Subscribe by RSS

Saturday, 13 September 2014

Race to the bottom

You've probably never met Harris, but take it from me he is maybe the most annoying person in the world.

"That's the dumbest thing I ever heard," he tells me, as we share a bottle of Isle of Jura in his mum's conservatory, and he tries to catch up on the news he missed while sunning himself on sandy beaches

"It's so stupid it can't possibly be true," he adds.

"Like we live in a world where facts can't be stupid," I tell him. "Listen, pal. When you were away in Thailand, riding around on elephants, UKIP won the biggest share of the vote in the European elections. They'll soon have a shitload of MPs and will form the next Westminster government with the Tories. Just believe me, why don't you?" 

"Because it's rubbish," he says and I wonder how certainty can sprout so easily from ignorance, like a rose bush rooted in stone. 

It's a character trait that makes Harris a hard guy to handle. His mum loves him but that proves nothing. My mum loved me. His ex-wife called him "a pedantic, narrow-minded bigot". But ex-wives are no better witnesses for the prosecution than mums for the defence. 

If I told you what my ex-wife - the Creature from the Black Lagoon - calls me, your ears would catch fire. 

Harris is not a bigot. But he is, according to one of his many sisters, an "arrogant pain in the arse" and maybe that's what his problem is. 

"You know what your problem is?" I say.

"I'm always right," he says.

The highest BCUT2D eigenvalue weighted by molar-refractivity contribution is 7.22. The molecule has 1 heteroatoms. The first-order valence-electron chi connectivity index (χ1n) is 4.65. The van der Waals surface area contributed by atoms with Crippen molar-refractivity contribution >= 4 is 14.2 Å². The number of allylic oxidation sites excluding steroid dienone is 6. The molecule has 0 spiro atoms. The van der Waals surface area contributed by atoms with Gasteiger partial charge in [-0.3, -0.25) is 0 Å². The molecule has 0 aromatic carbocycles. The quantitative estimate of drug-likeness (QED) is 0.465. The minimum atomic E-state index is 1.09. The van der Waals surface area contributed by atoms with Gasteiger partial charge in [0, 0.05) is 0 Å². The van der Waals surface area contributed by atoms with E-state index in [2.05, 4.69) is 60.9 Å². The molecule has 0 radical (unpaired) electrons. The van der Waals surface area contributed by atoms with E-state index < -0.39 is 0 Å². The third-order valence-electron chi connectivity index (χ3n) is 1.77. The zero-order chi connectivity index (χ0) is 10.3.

"You have too many sisters," I tell him. "Growing up dominated by all those women has distorted your personality. You've over-compensated and become dogmatic and way too assertive. If you could keep just one sister, which would it be?"

"That's the stupidest question I ever heard," he says. "Like I'm going to pick one from three and risk the wrath of the rest."

"You're a fictional character and so are they," I say. "They can't possibly hurt you."

"They might be fictional but they're bloody dangerous," he says. "You've met them."

We share a manly glance and sip our whisky companionably. Then something he said starts to rankle. "That's twice you've called me stupid," I say. "It's your turn. Tell me what happened to your legs."

I look down at them and wince. The right leg looks fine but the left, disturbingly revealed by his Big White Hunter shorts, is twice the size it should be, with a large black patch that looks like Australia.

"God that's horrible," I tell him.

"It's not so bad," he says. "I got a deep vein thrombosis in this one, before I flew out. Then a swarm of insects attacked me just before I flew back, and the infection I got gave me this," he says, tapping the swollen limb, which makes a noise like a small rack tom. 

"Lemme get this right," I say leaning forward and placing my glass carefully on the coffee table. "You flew half across the world with a deep vein thrombosis, then all the way back with a leg that looks like it floated off a fortnight-old corpse fished from the Clyde?"

"Not exactly," he says. "It was so heavy they wouldn't let it in the cabin with me. I had to put it in the hold with the rest of the luggage."

I shake my head and reach for my glass. "That's the stupidest thing I ever heard in my life," I tell him.

"Then I win," he says, grinning widely.

"You win a who's-the-stupidest competition with me," I say. "No intelligent person would want to do that."

"So I win twice," he says and his smug grin gets even wider. 

"You lose," I tell him. "You don't have a leg to stand on."

But it's feeble and I know it.  Like I said, maybe the most annoying person in the world.

No comments:

Post a Comment